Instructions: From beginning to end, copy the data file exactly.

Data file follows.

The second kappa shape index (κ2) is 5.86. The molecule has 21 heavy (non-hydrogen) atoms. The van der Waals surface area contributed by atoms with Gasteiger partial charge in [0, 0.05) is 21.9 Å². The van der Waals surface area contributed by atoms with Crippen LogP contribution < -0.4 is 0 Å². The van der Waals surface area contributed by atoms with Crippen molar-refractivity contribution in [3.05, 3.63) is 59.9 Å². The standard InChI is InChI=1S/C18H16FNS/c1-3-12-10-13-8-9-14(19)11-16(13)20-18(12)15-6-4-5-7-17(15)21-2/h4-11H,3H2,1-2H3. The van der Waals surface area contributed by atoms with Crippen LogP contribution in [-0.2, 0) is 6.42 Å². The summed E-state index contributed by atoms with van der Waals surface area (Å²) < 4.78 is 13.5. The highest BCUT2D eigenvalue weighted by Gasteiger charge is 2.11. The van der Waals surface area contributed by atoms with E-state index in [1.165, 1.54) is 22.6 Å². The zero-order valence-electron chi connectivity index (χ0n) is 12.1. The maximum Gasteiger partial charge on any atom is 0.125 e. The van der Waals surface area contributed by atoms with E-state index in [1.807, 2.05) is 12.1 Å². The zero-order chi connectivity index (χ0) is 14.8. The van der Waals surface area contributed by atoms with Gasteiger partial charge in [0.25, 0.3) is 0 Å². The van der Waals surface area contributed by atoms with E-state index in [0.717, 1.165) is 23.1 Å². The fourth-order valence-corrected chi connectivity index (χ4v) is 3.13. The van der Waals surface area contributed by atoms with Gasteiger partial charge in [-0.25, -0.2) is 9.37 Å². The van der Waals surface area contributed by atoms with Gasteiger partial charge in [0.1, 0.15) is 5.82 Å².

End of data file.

The second kappa shape index (κ2) is 5.86. The molecule has 21 heavy (non-hydrogen) atoms. The van der Waals surface area contributed by atoms with Gasteiger partial charge in [0, 0.05) is 21.9 Å². The van der Waals surface area contributed by atoms with Crippen LogP contribution < -0.4 is 0 Å². The van der Waals surface area contributed by atoms with Crippen molar-refractivity contribution in [3.05, 3.63) is 59.9 Å². The standard InChI is InChI=1S/C18H16FNS/c1-3-12-10-13-8-9-14(19)11-16(13)20-18(12)15-6-4-5-7-17(15)21-2/h4-11H,3H2,1-2H3. The van der Waals surface area contributed by atoms with Crippen LogP contribution in [-0.2, 0) is 6.42 Å². The summed E-state index contributed by atoms with van der Waals surface area (Å²) < 4.78 is 13.5. The highest BCUT2D eigenvalue weighted by Gasteiger charge is 2.11. The van der Waals surface area contributed by atoms with E-state index in [1.165, 1.54) is 22.6 Å². The zero-order valence-electron chi connectivity index (χ0n) is 12.1. The maximum Gasteiger partial charge on any atom is 0.125 e. The van der Waals surface area contributed by atoms with E-state index in [1.807, 2.05) is 12.1 Å². The zero-order chi connectivity index (χ0) is 14.8. The van der Waals surface area contributed by atoms with Gasteiger partial charge in [0.25, 0.3) is 0 Å². The van der Waals surface area contributed by atoms with E-state index in [0.717, 1.165) is 23.1 Å². The fourth-order valence-corrected chi connectivity index (χ4v) is 3.13. The van der Waals surface area contributed by atoms with Gasteiger partial charge in [-0.25, -0.2) is 9.37 Å². The van der Waals surface area contributed by atoms with Gasteiger partial charge in [0.1, 0.15) is 5.82 Å².